Rule 408. Compromise Offers and Negotiations.

 (a)  Prohibited Uses. Evidence of the following is not admissible—on behalf of any party—either to prove or disprove the validity or amount of a disputed claim or to impeach by a prior inconsistent statement or a contradiction:

   (1)  furnishing, promising, or offering—or accepting, promising to accept, or offering to accept—a valuable consideration in compromising or attempting to compromise the claim; and

   (2)  conduct or a statement made during compromise negotiations about the claim.

 (b)  Exceptions. The court may admit this evidence for another purpose, such as proving a witness’s bias or prejudice, negating a contention of undue delay, or proving an effort to obstruct a criminal investigation or prosecution.

Comment

   Pa.R.E. 408(a) differs from F.R.E. 408(a) in that the federal rule in paragraph (a)(2) contains language that seems to permit the use in criminal cases of statements made to government investigators, regulators, or enforcement authority in negotiations in civil cases. That language has not been adopted because the use of such statements might conflict with the policies underlying Pa.R.Crim.P. 586 (relating to dismissal of criminal charges not committed by force or violence upon payment of restitution) or Pa.R.Crim.P. 546 (relating to dismissal upon satisfaction or agreement).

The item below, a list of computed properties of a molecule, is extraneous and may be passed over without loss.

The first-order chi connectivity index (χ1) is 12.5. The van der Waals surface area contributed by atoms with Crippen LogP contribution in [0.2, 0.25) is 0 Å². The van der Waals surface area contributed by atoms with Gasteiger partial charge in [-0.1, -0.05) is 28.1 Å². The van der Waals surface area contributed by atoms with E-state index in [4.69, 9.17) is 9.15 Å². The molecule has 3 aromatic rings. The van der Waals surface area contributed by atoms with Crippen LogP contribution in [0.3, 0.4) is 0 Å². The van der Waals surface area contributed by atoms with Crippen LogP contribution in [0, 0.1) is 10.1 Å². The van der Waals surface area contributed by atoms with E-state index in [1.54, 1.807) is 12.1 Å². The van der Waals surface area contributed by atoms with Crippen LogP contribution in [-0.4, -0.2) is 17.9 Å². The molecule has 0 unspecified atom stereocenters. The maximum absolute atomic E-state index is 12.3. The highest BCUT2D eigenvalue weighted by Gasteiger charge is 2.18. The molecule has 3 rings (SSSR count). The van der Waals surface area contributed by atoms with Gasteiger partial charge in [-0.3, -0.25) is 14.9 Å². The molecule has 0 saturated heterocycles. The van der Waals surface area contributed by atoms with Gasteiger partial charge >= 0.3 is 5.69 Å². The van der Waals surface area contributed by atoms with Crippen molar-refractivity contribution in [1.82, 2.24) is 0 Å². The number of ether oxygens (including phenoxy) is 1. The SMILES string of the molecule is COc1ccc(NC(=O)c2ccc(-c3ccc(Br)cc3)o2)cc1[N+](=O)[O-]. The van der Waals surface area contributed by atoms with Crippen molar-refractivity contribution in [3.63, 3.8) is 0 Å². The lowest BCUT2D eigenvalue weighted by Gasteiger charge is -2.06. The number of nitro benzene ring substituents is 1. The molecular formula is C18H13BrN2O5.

This rule does not require the exclusion of any evidence otherwise discoverable merely because it is presented in the course of compromise negotiations.

   Pa.R.E. 408(b) is identical to F.R.E. 408(b).

   Admissibility of conduct and statements in mediations pursuant to the Mediation Act of 1996, 42 Pa.C.S. §  5949, is governed by that statute.

   Pa.R.E. 408 is consistent with 42 Pa.C.S. §  6141 which provides, in pertinent part, as follows:

    §  6141. Effect of certain settlements

    (a) Personal Injuries. Settlement with or any payment made to an injured person or to others on behalf of such injured person with the permission of such injured person or to anyone entitled to recover damages on account of injury or death of such person shall not constitute an admission of liability by the person making the payment or on whose behalf the payment was made, unless the parties to such settlement or payment agree to the contrary.

    (b) Damages to Property. Settlement with or any payment made to a person or on his behalf to others for damages to or destruction of property shall not constitute an admission of liability by the person making the payment or on whose behalf the payment was made, unless the parties to such settlement or payment agree to the contrary.

    (c) Admissibility in Evidence. Except in an action in which final settlement and release has been pleaded as a complete defense, any settlement or payment referred to in subsections (a) and (b) shall not be admissible in evidence on the trial of any matter.

   Official Note

   Adopted May 8, 1998, effective October 1, 1998; amended March 10, 2000; effective July 1, 2000; Comment revised March 29, 2001, effective April 1, 2001; amended September 18, 2008, effective October 30, 2008; rescinded and replaced January 17, 2013, effective March 18, 2013.

   Committee Explanatory Reports: